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by BigBoy on March 03, 2006 07:03 AM
Lippert- welcome. It's always good to disinfect grow containers before using them. Personally, I use new inexpensive ones each year. Tomato diseases are easier to prevent than cure.
If you start tomatoes indoors from seeds, buy some seed starting soiless mixture, get a heating tray to set your domed seed trays on, a 4' double or quad grow light, and a cheap water mister for keeping the topsoil moist but not wet. Your plants will jump out in 4-5 days. Plenty of time. If you're just getting into tomatoes, buy some established plants from a reputable greenhouse and plant deep- pinch off one or two lower branches after loosening the roots. A weak mixture of starter fertilizer poured into the hole helps with trnsplant shock.
Tomatoes actually thrive on neglect . . . they are really a member of the nightshade family and will spread all over the ground if left untended year after year. Ask Weezie about her "volunteers" in the compost pile. [Smile]
by weezie13 on March 03, 2006 11:54 AM
quote:
Ask Weezie about her "volunteers" in the compost pile.
That one year, when I saved alot of them, I lost count over a 100 of them... well, not lost count, just got reallly tired of counting them and keeping track....

They didn't do all that bad.. go some fruit..
they were late, but that's okay..
And gave a bunch to the neighbor and her and the kids loved them...

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Weezie

Don't forget to be kind to strangers. For some who have
done this have entertained angels without realizing it.
- Bible - Hebrews 13:2

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http://photobucket.com/albums/y250/weezie13/
by Greenthumb newbee on March 07, 2006 01:49 PM
To all,

Last year My tomatos got really big plants 5-7 feet tall and spread out over 4 feet wide at least. Your right on the compost. I did almost EVERYTHING you can do. Burn pile where the garden is before planting. 6 tubes of sand , ALOT of chicken manure (helps my bro in law raises over 60 chickens) My neighbor gave me some horse manure and finally LOTS of both organic garden\tree leaf compost and Tree compost (wood chips and peat moss)

Talk about big plants. Oh... I forgot to mention that I used the Ortho plant food (the one with the water hose) I had like 4 big boy and 8 roma plants with 1 cheery tomato plant. Lets say I ate ALOT of tomatos on sandwiches, made several gallons of tomato sauce and finally when the cold weather was killing the plants I pulled all the tomatos off before the first frost I had over 40lbs of green tomatos. I got them to ripen and did`nt buy any tomatos for most of the year. I tried the wire racks which the plants fell over in because they got too big. solution. I went to Farm and Home and got a tomato fence which is about 8'x 4'. I folded it in half and the plant filled in really good. too good acually but it kept the plants big and strong. IF I can find any pics I will post them.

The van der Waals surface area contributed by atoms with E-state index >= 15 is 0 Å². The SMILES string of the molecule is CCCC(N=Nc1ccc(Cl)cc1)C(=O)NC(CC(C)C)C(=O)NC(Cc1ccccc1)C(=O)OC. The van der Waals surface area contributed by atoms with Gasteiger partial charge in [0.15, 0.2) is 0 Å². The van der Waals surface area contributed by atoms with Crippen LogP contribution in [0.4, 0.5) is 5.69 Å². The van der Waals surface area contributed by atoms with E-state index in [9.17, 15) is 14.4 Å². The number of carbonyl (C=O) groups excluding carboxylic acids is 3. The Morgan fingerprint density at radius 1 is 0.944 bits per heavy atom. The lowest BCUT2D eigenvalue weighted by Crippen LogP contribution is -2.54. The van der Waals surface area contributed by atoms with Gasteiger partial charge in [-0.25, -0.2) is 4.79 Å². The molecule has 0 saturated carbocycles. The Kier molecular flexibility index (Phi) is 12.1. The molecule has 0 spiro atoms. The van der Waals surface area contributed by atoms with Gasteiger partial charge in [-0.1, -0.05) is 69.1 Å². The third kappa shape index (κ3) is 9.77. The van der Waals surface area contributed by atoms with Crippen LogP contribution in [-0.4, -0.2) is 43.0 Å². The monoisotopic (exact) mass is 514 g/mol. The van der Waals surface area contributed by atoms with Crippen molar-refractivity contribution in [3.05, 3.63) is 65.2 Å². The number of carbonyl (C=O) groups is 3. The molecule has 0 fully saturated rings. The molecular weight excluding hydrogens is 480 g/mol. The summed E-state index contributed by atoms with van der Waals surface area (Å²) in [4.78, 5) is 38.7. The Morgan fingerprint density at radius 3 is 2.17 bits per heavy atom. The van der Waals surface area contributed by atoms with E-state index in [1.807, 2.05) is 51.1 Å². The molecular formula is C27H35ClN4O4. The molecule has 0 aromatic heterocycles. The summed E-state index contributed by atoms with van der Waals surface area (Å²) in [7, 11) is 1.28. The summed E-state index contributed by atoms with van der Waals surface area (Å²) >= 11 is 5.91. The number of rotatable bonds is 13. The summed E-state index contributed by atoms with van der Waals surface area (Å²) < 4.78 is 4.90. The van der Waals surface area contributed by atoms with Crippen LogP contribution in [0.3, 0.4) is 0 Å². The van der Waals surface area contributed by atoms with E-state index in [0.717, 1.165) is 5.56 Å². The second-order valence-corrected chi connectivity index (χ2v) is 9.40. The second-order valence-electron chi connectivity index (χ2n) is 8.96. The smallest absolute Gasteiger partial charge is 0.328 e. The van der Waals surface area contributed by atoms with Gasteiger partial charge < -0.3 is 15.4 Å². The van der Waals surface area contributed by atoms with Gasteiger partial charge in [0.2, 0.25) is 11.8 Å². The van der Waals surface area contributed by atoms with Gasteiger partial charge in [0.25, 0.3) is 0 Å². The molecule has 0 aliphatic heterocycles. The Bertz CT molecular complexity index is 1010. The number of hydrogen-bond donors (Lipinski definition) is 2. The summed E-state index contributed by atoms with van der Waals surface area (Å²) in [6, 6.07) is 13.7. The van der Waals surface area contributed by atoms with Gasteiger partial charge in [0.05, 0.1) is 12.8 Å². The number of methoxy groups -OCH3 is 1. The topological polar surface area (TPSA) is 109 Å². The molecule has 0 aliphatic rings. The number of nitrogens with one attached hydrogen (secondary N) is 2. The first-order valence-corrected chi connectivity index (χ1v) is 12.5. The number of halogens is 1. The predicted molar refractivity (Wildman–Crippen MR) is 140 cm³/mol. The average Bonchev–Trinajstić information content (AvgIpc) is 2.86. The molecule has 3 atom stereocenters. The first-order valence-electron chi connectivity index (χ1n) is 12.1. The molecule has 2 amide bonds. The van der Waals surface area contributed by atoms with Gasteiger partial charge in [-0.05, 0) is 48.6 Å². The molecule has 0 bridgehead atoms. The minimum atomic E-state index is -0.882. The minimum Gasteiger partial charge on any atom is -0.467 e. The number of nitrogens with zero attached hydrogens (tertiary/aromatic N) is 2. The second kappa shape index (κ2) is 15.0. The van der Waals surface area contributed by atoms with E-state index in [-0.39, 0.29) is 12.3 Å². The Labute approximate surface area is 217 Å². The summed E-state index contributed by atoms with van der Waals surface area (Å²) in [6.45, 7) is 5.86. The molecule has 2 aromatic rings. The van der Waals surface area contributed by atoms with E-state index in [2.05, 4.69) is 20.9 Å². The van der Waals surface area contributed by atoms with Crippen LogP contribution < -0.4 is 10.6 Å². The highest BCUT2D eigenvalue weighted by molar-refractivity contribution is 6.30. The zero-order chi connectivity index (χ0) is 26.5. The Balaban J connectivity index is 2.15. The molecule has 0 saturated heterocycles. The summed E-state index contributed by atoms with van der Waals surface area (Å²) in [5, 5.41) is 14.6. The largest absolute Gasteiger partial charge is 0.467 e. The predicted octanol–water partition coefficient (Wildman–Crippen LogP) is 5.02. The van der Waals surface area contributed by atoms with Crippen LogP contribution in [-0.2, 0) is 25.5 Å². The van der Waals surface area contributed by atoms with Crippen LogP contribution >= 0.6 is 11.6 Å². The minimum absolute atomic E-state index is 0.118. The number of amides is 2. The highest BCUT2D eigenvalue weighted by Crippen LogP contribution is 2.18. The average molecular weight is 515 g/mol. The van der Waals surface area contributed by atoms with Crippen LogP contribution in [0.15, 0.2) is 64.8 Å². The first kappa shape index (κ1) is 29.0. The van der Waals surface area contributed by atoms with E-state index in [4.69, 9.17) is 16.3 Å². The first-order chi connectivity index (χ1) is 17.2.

Can`t wait till spring.
by detectorbill on March 13, 2006 04:25 AM
Anyone know the cheapest route to take for baskets for my matter plants. Thought about stakes the old fashion way but not sure. I'm planning about 30 plants.

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I feel more like I do now than I did before I ever felt this way.
by weezie13 on March 13, 2006 11:33 AM
I just use 5 gallon "food grade" buckets...

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Weezie

Don't forget to be kind to strangers. For some who have
done this have entertained angels without realizing it.
- Bible - Hebrews 13:2

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http://photobucket.com/albums/y250/weezie13/
by detectorbill on March 13, 2006 12:02 PM
I said baskets, what I meant were cages. Sorry!

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I feel more like I do now than I did before I ever felt this way.
by weezie13 on March 13, 2006 12:07 PM
[Wink] [Big Grin]

Yep, you can use regular cages..and stakes...
*especially for the taller varieties of mater's.

I also found some rabbit fencing at my local tractor supply...
and made my own..
a bit time consuming, but it was fun...

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Weezie

Don't forget to be kind to strangers. For some who have
done this have entertained angels without realizing it.
- Bible - Hebrews 13:2

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http://photobucket.com/albums/y250/weezie13/
by johnCT on March 13, 2006 11:05 PM
Stakes are probably the cheapest route, but for cages you can use garden fencing or what I'm doing is using concrete reinforcing wire(CRW) to make my cages. They'll last for years.

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John - Zone 6